Pathfinders Diary: Building Puná’s new water center
By Liz Moody; photos by Wendy Webber
The Pathfinders are in Puná, a community on an island off the coast of Guayaquil, Ecuador. This community of about 5,000 people lacks a real sewage system, and both wells and the local piped water are dangerously contaminated. Doctors at the local health center reported that more than half of their daily patients have a waterborne illness caused by lack of clean water. The most highly regarded well in town, Pozo de la Virgen, even had high levels of bacterial contamination (>100,000 CFUs / 100 mL).
Although it is widely known for having palatable water, Pozo de la Virgen is hazardously close to sources of contamination, including septic tanks and animal pens.
Residents of Puná were eager to have an affordable source of clean water, and Water Ecuador agreed to help renovate an existing building into a water center. This center will be a micro-franchise, owned by a local entrepreneur, with Water Ecuador providing technical and marketing support.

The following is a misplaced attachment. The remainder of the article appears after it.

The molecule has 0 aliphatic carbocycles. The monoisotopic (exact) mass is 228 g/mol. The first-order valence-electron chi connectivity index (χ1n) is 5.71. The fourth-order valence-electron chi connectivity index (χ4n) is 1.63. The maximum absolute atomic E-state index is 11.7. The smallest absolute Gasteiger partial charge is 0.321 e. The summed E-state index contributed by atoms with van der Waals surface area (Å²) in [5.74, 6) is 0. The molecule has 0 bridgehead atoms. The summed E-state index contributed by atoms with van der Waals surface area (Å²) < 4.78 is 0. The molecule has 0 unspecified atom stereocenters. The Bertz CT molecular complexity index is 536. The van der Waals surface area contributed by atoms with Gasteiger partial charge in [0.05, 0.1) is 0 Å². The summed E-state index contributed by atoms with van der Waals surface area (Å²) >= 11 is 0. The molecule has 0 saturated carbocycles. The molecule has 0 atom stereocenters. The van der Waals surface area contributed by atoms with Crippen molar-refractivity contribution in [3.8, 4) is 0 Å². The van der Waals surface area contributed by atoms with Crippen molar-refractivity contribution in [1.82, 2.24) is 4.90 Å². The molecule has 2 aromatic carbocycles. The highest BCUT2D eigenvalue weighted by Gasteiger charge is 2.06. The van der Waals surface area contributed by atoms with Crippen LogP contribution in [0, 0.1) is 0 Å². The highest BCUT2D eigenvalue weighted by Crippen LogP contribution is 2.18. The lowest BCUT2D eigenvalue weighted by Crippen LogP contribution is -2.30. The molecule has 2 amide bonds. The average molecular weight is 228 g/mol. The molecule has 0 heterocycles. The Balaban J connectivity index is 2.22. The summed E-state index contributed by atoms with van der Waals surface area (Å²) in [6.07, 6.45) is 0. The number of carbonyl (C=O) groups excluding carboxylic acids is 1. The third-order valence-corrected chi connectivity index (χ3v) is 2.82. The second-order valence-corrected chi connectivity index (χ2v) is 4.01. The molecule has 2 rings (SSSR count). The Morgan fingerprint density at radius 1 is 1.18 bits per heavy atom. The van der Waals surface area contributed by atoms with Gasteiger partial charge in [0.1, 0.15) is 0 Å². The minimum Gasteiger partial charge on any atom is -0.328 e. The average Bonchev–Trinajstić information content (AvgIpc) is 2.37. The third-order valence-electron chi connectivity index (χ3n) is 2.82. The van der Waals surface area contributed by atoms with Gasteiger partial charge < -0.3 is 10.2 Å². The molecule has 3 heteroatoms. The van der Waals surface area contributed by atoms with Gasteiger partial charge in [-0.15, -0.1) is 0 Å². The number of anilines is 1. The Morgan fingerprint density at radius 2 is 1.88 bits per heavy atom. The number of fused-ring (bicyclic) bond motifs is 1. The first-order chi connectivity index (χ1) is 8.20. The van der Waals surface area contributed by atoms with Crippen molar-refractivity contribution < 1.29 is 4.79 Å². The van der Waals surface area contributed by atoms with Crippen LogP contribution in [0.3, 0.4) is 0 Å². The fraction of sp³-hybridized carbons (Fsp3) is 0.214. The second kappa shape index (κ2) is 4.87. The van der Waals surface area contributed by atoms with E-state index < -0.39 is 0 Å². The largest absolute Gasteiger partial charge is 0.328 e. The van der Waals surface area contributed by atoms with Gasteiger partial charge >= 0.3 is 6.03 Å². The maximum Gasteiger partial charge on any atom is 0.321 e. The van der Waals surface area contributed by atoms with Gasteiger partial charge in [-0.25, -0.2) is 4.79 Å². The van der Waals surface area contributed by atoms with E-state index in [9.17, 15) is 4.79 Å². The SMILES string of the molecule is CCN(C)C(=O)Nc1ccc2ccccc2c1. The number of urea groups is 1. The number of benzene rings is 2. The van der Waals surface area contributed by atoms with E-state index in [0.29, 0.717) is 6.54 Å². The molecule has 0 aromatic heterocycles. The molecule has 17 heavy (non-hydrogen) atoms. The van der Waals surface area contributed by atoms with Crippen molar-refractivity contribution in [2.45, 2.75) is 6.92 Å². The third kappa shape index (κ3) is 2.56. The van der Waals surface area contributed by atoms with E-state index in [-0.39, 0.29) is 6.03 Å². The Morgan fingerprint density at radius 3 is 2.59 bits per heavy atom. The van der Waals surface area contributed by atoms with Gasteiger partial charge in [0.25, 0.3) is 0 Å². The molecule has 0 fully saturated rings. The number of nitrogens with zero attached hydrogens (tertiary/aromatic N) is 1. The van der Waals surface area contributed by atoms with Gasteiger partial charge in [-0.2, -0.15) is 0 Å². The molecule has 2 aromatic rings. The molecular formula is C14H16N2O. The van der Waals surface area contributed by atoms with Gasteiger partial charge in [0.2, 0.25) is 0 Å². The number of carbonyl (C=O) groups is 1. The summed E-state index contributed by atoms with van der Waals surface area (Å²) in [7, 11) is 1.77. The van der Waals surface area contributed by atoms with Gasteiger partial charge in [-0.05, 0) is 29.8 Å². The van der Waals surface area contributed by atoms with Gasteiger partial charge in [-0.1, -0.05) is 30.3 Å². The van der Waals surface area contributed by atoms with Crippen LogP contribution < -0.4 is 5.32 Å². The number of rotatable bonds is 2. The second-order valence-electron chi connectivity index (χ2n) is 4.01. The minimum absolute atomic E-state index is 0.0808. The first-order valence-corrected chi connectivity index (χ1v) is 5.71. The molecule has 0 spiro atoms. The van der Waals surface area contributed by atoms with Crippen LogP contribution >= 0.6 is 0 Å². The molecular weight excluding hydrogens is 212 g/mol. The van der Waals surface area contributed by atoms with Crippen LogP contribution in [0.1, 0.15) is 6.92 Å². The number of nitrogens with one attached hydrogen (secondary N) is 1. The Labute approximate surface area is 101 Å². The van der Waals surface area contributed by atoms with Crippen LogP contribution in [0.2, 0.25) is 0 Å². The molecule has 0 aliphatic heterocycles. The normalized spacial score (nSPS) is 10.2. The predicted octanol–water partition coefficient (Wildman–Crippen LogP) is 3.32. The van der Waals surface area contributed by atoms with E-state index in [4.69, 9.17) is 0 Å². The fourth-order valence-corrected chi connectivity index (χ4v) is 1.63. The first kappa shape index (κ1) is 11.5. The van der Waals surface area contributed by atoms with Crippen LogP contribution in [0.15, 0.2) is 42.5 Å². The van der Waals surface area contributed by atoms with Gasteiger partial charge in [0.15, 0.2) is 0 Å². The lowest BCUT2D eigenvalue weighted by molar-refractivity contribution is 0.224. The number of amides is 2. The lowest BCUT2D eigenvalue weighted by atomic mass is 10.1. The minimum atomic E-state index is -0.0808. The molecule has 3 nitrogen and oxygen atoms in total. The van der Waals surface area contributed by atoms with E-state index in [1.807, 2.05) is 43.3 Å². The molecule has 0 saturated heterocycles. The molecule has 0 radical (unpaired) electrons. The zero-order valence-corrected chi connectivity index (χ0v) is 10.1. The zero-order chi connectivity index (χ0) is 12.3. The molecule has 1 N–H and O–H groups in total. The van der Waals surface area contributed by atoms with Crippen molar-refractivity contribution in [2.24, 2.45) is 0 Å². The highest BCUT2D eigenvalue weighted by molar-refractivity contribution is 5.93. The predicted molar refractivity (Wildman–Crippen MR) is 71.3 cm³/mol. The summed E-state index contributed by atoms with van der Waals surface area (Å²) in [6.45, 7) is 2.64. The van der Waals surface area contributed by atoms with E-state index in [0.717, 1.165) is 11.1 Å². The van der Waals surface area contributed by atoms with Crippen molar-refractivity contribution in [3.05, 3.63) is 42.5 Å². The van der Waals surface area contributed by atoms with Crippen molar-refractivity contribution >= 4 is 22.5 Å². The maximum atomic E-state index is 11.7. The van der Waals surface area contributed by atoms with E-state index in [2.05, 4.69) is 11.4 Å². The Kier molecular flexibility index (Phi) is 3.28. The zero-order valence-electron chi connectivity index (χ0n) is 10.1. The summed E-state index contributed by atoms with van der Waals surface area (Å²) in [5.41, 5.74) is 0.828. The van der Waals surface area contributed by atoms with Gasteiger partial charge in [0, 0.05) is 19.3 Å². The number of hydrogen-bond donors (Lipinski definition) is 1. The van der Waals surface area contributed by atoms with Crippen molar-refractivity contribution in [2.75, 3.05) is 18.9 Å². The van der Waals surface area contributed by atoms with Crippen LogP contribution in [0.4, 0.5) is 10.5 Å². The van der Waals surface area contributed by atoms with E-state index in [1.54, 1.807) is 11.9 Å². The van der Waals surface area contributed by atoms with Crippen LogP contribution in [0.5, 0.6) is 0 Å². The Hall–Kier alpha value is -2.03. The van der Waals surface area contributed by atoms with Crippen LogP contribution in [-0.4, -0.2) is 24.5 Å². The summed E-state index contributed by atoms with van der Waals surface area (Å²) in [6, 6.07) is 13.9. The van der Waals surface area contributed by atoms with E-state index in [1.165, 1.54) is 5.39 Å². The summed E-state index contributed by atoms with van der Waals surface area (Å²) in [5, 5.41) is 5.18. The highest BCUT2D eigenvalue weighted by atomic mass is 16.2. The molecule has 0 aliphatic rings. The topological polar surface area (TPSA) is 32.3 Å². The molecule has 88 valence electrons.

There is much work to be done inside and out.
The exterior of the building had to be scraped and repainted.
They have also been giving presentations about clean water and hygiene at local schools.
To demonstrate how germs spread, a few children got glitter in the palms of their hands.
They then did a “human knot” activity, which involves everyone holding hands and trying to disentangle themselves.
By the end, everyone was covered in glitter. It was an effective way to remind students how easily germs spread.
Designing the logo for the exterior of the water center was an opportunity to get creative.
Water Ecuador has been a strong partner and work is moving along swiftly. Soon, the residents of Puná will have clean, affordable water